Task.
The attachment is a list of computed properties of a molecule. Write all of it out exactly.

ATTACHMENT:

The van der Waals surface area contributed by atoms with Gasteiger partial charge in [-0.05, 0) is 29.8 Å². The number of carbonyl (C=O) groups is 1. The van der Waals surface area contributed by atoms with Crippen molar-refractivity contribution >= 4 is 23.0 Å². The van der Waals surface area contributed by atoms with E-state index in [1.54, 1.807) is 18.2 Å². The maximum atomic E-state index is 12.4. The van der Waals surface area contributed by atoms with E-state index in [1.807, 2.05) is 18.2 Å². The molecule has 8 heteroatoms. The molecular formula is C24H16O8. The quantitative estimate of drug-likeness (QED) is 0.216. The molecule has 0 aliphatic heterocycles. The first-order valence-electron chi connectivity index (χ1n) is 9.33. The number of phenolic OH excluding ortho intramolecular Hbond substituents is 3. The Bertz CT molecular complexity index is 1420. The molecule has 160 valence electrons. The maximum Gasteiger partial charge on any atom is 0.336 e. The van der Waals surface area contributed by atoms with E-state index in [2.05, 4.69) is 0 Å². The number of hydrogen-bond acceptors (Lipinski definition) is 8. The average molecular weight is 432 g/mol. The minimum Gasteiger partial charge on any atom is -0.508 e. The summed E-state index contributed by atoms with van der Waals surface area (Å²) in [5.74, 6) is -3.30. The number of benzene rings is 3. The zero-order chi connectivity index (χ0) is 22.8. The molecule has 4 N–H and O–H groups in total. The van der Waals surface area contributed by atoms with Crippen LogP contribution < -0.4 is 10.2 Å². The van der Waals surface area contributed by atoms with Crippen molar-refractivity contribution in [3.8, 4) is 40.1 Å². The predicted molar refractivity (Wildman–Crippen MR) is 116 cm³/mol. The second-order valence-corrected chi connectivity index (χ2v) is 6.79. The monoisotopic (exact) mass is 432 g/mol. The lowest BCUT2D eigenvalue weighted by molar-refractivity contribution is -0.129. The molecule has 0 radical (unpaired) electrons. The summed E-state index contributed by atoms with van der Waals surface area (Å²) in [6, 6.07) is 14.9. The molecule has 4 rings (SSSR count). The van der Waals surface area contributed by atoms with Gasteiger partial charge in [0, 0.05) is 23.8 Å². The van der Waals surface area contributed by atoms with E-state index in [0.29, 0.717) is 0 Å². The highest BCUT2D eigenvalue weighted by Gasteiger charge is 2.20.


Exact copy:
The van der Waals surface area contributed by atoms with Gasteiger partial charge in [-0.05, 0) is 29.8 Å². The number of carbonyl (C=O) groups is 1. The van der Waals surface area contributed by atoms with Crippen molar-refractivity contribution >= 4 is 23.0 Å². The van der Waals surface area contributed by atoms with E-state index in [1.54, 1.807) is 18.2 Å². The maximum atomic E-state index is 12.4. The van der Waals surface area contributed by atoms with E-state index in [1.807, 2.05) is 18.2 Å². The molecule has 8 heteroatoms. The molecular formula is C24H16O8. The quantitative estimate of drug-likeness (QED) is 0.216. The molecule has 0 aliphatic heterocycles. The first-order valence-electron chi connectivity index (χ1n) is 9.33. The number of phenolic OH excluding ortho intramolecular Hbond substituents is 3. The Bertz CT molecular complexity index is 1420. The molecule has 160 valence electrons. The maximum Gasteiger partial charge on any atom is 0.336 e. The van der Waals surface area contributed by atoms with E-state index in [2.05, 4.69) is 0 Å². The number of hydrogen-bond acceptors (Lipinski definition) is 8. The average molecular weight is 432 g/mol. The minimum Gasteiger partial charge on any atom is -0.508 e. The summed E-state index contributed by atoms with van der Waals surface area (Å²) in [5.74, 6) is -3.30. The number of benzene rings is 3. The zero-order chi connectivity index (χ0) is 22.8. The molecule has 4 N–H and O–H groups in total. The van der Waals surface area contributed by atoms with Crippen LogP contribution < -0.4 is 10.2 Å². The van der Waals surface area contributed by atoms with Crippen molar-refractivity contribution in [3.8, 4) is 40.1 Å². The predicted molar refractivity (Wildman–Crippen MR) is 116 cm³/mol. The second-order valence-corrected chi connectivity index (χ2v) is 6.79. The monoisotopic (exact) mass is 432 g/mol. The lowest BCUT2D eigenvalue weighted by molar-refractivity contribution is -0.129. The molecule has 0 radical (unpaired) electrons. The summed E-state index contributed by atoms with van der Waals surface area (Å²) in [6, 6.07) is 14.9. The molecule has 4 rings (SSSR count). The van der Waals surface area contributed by atoms with Gasteiger partial charge in [0, 0.05) is 23.8 Å². The van der Waals surface area contributed by atoms with E-state index in [0.29, 0.717) is 0 Å². The highest BCUT2D eigenvalue weighted by Gasteiger charge is 2.20.